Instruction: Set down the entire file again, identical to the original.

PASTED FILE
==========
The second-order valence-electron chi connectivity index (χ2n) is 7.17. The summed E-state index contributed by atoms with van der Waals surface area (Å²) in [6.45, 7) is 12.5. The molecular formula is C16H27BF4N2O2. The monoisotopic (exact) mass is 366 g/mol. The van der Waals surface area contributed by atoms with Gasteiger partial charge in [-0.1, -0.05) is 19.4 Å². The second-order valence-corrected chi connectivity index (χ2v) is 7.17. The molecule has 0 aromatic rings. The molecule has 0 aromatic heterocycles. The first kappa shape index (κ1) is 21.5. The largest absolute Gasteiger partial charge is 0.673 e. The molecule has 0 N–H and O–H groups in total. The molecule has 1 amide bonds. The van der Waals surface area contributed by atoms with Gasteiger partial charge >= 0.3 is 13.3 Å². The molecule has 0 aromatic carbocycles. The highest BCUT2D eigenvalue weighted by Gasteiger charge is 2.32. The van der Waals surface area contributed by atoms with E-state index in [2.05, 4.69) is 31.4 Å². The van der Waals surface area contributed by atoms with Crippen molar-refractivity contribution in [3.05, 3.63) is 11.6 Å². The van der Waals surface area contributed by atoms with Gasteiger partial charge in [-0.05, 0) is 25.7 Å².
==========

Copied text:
The second-order valence-electron chi connectivity index (χ2n) is 7.17. The summed E-state index contributed by atoms with van der Waals surface area (Å²) in [6.45, 7) is 12.5. The molecular formula is C16H27BF4N2O2. The monoisotopic (exact) mass is 366 g/mol. The van der Waals surface area contributed by atoms with Gasteiger partial charge in [-0.1, -0.05) is 19.4 Å². The second-order valence-corrected chi connectivity index (χ2v) is 7.17. The molecule has 0 aromatic rings. The molecule has 0 aromatic heterocycles. The first kappa shape index (κ1) is 21.5. The largest absolute Gasteiger partial charge is 0.673 e. The molecule has 0 N–H and O–H groups in total. The molecule has 1 amide bonds. The van der Waals surface area contributed by atoms with Gasteiger partial charge >= 0.3 is 13.3 Å². The molecule has 0 aromatic carbocycles. The highest BCUT2D eigenvalue weighted by Gasteiger charge is 2.32. The van der Waals surface area contributed by atoms with E-state index in [2.05, 4.69) is 31.4 Å². The van der Waals surface area contributed by atoms with Crippen molar-refractivity contribution in [3.05, 3.63) is 11.6 Å². The van der Waals surface area contributed by atoms with Gasteiger partial charge in [-0.05, 0) is 25.7 Å².